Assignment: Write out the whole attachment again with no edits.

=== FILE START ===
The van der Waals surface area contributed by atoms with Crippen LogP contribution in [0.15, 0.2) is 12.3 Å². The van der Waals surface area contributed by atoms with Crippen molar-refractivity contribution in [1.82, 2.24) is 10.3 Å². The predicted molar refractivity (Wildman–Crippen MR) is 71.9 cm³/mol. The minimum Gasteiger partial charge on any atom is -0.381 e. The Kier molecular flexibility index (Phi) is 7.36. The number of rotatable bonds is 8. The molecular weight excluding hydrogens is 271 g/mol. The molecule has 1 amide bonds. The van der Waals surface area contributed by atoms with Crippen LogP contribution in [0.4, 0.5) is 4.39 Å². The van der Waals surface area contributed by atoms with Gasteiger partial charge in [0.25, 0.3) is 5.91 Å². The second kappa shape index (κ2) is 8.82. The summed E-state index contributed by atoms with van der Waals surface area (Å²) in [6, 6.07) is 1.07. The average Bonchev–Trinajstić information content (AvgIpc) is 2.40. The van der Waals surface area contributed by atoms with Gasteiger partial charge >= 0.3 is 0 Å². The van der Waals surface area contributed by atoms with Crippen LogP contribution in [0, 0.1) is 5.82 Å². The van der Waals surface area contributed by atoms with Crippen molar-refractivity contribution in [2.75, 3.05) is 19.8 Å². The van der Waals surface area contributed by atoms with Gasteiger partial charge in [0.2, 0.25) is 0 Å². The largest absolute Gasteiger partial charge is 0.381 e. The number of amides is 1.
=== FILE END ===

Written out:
The van der Waals surface area contributed by atoms with Crippen LogP contribution in [0.15, 0.2) is 12.3 Å². The van der Waals surface area contributed by atoms with Crippen molar-refractivity contribution in [1.82, 2.24) is 10.3 Å². The predicted molar refractivity (Wildman–Crippen MR) is 71.9 cm³/mol. The minimum Gasteiger partial charge on any atom is -0.381 e. The Kier molecular flexibility index (Phi) is 7.36. The number of rotatable bonds is 8. The molecular weight excluding hydrogens is 271 g/mol. The molecule has 1 amide bonds. The van der Waals surface area contributed by atoms with Crippen LogP contribution in [0.4, 0.5) is 4.39 Å². The van der Waals surface area contributed by atoms with Gasteiger partial charge in [0.25, 0.3) is 5.91 Å². The second kappa shape index (κ2) is 8.82. The summed E-state index contributed by atoms with van der Waals surface area (Å²) in [6, 6.07) is 1.07. The average Bonchev–Trinajstić information content (AvgIpc) is 2.40. The van der Waals surface area contributed by atoms with Gasteiger partial charge >= 0.3 is 0 Å². The van der Waals surface area contributed by atoms with Crippen LogP contribution in [0, 0.1) is 5.82 Å². The van der Waals surface area contributed by atoms with Crippen molar-refractivity contribution in [2.75, 3.05) is 19.8 Å². The van der Waals surface area contributed by atoms with Gasteiger partial charge in [0.2, 0.25) is 0 Å². The largest absolute Gasteiger partial charge is 0.381 e. The number of amides is 1.